Denbicare U.s.a. Inc., and Ernest Mccoy, Plaintiffs-appellants, v. Toys "r" Us, Inc., Defendant-appellee, 84 F.3d 1143 (9th Cir. 1996)Annotate this Case
Argued and Submitted Feb. 14, 1996.Decided May 24, 1996
Ernest H. McCoy, Bruce & McCoy, Oakland, California; Christopher J. Palermo, Fish & Richardson, Menlo Park, California, for plaintiffs-appellants.
Paul Fields, Darby & Darby, New York City; Neil A. Smith, Limbach & Limbach, San Francisco, California, for defendant-appellee.
Appeal from the United States District Court for the Northern District of California, Thelton E. Henderson and Fern M. Smith, District Judges, Presiding. D.C. No. CV-87-05746-TEH.
Before ALARCON, LEAVY, and KLEINFELD, Circuit Judges.
LEAVY, Circuit Judge:
Denbicare U.S.A. Inc. ("Denbicare") and Ernest H. McCoy appeal from a partial final judgment entered under Rule 54(b) after grants of summary judgment against them on their claims of copyright infringement, trademark infringement, unfair competition, and tortious denial of contract against Toys "R" Us ("Toys"). We have jurisdiction under 28 U.S.C. § 1291 and affirm.
Denbi Products, Inc. ("DPI"), a California company founded in 1981, sold reusable diapers made according to a design patented by its president, Debra Shaw. In 1983, DPI ordered a large quantity of diapers from its Hong Kong manufacturer. Approximately 450,000 diapers (the "Hong Kong diapers") were shipped by the manufacturer to the United States and held in the foreign trade zone1 in San Francisco awaiting DPI's payment of import duties. The parties dispute whether these diapers were defective, but Denbicare does not dispute that DPI did not formally reject the diapers as defective.
DPI filed for bankruptcy in the Northern District of California in 1984. At a trustee's sale in September 1985, McCoy purchased DPI's United States and Canadian patents on the diapers, its copyrights in the packaging, and its trademarks. McCoy then formed Denbicare, became its president, and licensed the purchased intellectual property rights to it; Denbicare began making and selling reusable diapers. Toys purchased diapers from Denbicare.
In November 1986, DPI's bankruptcy trustee applied to the bankruptcy court for approval of a sale of the Hong Kong diapers, which were still in the foreign trade zone, to Marc Rosenberg and Raul Martinez. McCoy objected to the sale because of his ownership of the United States patents, trademarks, and copyrights, and asked the court to confirm the sale only in conjunction with the issuance of a permanent injunction against "selling, reselling, distributing or disposing" of the diapers in the United States or Canada. The bankruptcy court entered such an injunction on December 4, based on the "stipulation of [McCoy and the purchasers] in open court." McCoy registered no further objection and the court approved the sale on December 29, 1986.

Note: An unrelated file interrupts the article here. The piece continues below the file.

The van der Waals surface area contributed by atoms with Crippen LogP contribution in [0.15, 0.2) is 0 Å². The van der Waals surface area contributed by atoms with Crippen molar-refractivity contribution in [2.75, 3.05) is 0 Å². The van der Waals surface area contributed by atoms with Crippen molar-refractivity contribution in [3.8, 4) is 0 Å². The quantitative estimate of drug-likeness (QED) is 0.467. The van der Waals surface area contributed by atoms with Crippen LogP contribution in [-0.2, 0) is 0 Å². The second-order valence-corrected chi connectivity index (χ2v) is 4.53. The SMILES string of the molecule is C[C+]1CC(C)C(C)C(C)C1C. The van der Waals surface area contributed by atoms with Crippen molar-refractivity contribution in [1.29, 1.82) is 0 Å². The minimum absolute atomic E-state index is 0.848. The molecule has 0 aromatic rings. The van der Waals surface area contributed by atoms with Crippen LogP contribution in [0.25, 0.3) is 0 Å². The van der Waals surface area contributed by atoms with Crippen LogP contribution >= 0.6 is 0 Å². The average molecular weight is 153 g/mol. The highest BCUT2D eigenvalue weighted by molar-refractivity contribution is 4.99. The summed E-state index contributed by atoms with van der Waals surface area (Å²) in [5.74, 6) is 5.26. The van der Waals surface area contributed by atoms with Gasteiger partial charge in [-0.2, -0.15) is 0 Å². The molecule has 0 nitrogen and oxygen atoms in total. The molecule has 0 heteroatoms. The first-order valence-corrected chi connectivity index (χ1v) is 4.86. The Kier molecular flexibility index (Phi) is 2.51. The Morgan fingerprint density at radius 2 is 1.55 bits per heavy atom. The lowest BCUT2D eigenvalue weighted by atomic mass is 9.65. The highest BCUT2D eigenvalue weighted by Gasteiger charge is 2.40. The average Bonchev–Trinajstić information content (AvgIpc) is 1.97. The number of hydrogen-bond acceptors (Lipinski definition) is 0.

In March 1987, Denbicare's CEO and its manufacturers representative met with a Toys buyer at Toys' headquarters in Paramus, New Jersey. The meeting concerned Toys' inventory of Denbicare diapers, which was packaged in a format that Denbicare was no longer using. The parties dispute whether an agreement was reached at this meeting concerning the repackaging of this inventory and what the terms of any such agreement were.
Clark Harris, doing business as Clark Harris Sales, bought about 235,000 of the Hong Kong diapers from Jaime Martinez, and in turn sold the diapers to Toys under a contract dated August 17, 1987. Neither Harris nor Toys had any notice of the bankruptcy court's injunction or any reason to believe that the diapers were not legally in the United States and freely marketable. Denbicare discovered in October 1987 that Toys was selling the diapers in the original copyrighted boxes (bearing the original trademark) and attempted unsuccessfully to persuade Toys to remove the diapers from sale. Toys attempted unsuccessfully to persuade Harris to take back the diapers.
In November 1987, Denbicare brought this action in the United States District Court for the Northern District of California alleging patent infringement, copyright infringement, trademark infringement, unfair competition, breach of contract, and tortious bad-faith denial of contract. At Denbicare's request the district court enjoined sale of the Hong Kong diapers.
In January 1989, after a two-day hearing, then-Magistrate Judge Claudia Wilken found that the diapers were not defective. The district court dissolved the injunction against sale in May 1989, but did not adopt Judge Wilken's finding that the diapers were not defective, stating that the issue of defectiveness was to be decided at trial.
Denbicare moved for dismissal of its claim for patent infringement. Toys opposed the motion and sought leave to amend its answer to add a counterclaim seeking a declaratory judgment that Denbicare's patents were invalid. The district court granted Denbicare leave to amend its complaint pursuant to Federal Rule of Civil Procedure 15 to dismiss the patent infringement claim with prejudice. The district court also granted Toys leave to amend, but asked the parties to brief whether it had jurisdiction to hear the counterclaim under the Declaratory Judgment Act. After briefing, the district court found that Toys potential for liability was "purely speculative," and dismissed the counterclaim under Societe de Conditionnement en Aluminium v. Hunter Eng'g Co., 655 F.2d 938, 944 (9th Cir.1981), which requires a party seeking a declaratory judgment of patent invalidity to demonstrate "a real and reasonable apprehension that he will be subject to liability" for his activity.
On October 5, 1989, the court granted Toys' motion for summary judgment on Denbicare's claim of copyright infringement. At the same time, the court granted Denbicare's motion for summary judgment on its trademark infringement claims, but on November 7 it granted Toys' motion for reconsideration and denied summary judgment on the trademark claims.